Bottom line: Tesla is likely to announce a new $9 billion electric car joint venture in Shanghai within the next two months, which could begin production as the industry starts to gain traction in the next 1-2 years.
Almost a year to the day after media reported an imminent deal that would see electric car maker Tesla (Nasdaq: TSLA) set up a plant in Shanghai, new reports are emerging saying the long delayed deal will finally be announced. Anyone sensing a bit of “boy who cried wolf” with the latest reports is probably justified in feeling slightly skeptical. But I would quickly add this time perhaps we could finally see an announcement. It may not be as imminent as the reports are indicating, but perhaps within the next month or two.
Anyhow who feels compelled can go back and look at the reports a year ago, at which time I also predicted an announcement could be coming in the next month or two. (previous post) I tend to probably believe such reports a bit too much, mostly because China is a famously leaky place for such news. But that leakiness means that talks for deals often get out when they’re still in the relatively early stages, whereas in the west most such leaks don’t occur until the deal is nearly done.
The bottom line is that Tesla really wants to build a plant in China, since the country is the world’s largest car market and Beijing wants desperately to promote the electric vehicle industry. Unlike the scores of electric car makers here that spew out thousands of mediocre product using old technology that nobody wants, Tesla uses the kind of state-of-the-art technology that Beijing would like to bring into China and see dispersed throughout the industry.
With both sides wanting a deal so badly, it seems inevitable that something will be done. It’s just a question of when and where.
The answer to the first question appears to be Shanghai, based on the latest reports that are originating in a story from Bloomberg, which is usually relatively accurate. (English article) The reports say that the factory will be located in Shanghai’s Lingang development zone, and an announcement could come as soon as this week. The project would see the US car maker set up a factory with at least one local partner.
Reports back in February showed a leaked document indicating that Tesla talks — first disclosed a year earlier — were still alive, with Lingang as the leading contender in Shanghai. (English article) At that time it wasn’t clear if Lingang was the only candidate or if Tesla was talking to other cities as well. The leaked document also said the venture would be a 50-50 endeavor, with annual capacity of 500,000 cars. So the latest reports appear to show that Lingang and Shanghai are most likely to emerge as the winners in the contest to build the $9 billion plant.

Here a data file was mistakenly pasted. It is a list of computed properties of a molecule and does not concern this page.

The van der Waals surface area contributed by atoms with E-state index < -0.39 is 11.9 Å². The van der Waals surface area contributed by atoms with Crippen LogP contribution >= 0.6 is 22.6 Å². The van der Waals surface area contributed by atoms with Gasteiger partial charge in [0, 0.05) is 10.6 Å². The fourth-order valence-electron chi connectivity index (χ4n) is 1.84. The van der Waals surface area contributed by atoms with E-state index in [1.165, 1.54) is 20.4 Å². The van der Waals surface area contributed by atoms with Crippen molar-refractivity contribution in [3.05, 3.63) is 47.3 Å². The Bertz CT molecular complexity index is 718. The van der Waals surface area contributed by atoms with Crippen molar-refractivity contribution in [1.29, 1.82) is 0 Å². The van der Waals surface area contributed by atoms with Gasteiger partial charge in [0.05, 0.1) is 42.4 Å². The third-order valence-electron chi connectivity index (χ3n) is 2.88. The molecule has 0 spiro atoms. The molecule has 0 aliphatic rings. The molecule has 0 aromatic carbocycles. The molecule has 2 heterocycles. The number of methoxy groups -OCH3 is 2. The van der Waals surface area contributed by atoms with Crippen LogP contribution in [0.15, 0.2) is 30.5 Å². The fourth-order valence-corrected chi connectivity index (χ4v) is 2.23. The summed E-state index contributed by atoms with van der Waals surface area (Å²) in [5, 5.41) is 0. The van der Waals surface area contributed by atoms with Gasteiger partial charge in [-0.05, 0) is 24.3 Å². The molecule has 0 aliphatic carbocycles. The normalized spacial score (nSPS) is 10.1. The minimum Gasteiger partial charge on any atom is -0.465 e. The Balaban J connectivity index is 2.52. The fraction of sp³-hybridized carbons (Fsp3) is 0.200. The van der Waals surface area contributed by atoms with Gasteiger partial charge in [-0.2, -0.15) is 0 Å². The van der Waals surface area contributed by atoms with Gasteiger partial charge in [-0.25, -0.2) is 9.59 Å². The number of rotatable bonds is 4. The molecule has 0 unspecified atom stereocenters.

The timing of this particular project looks relatively good for Tesla. The company’s stock now trades near an all-time high, giving Tesla a market value of $60 billion, more than General Motors’ (NYSE: GM) $52 billion. That means loss-making Tesla is technically now the largest US automaker based on market value. More importantly, that means the market is quite bullish on the company now, so it should have no problem raising the funds needed for this new plant, probably $4-$5 billion.
Tesla got off to fast start in China in 2014, when charismatic chief Elon Musk charmed local media and charged up potential buyers with a smooth ride into the market. But it didn’t take long for the company to stall, resulting in a series of management overhauls and a much lower-key approach to the market. The company hasn’t released many figures since then, though figures it announced in 2015 didn’t sound too impressive, totaling around 3,000 cars sold in the first three quarters of the year. (previous post)
I personally have noticed quite a few more Teslas on the road these days here in Beijing, though obviously that’s not too scientific an approach. But the fact is that China has been aggressively installing charging stations and encouraging building management companies to allow installation of chargers on the premises to promote the sector. Given that a factory would probably take at least a year to 18 months to build and start producing, the market could be ripe for a nice sales boost for Tesla by the time such a facility actually came on stream.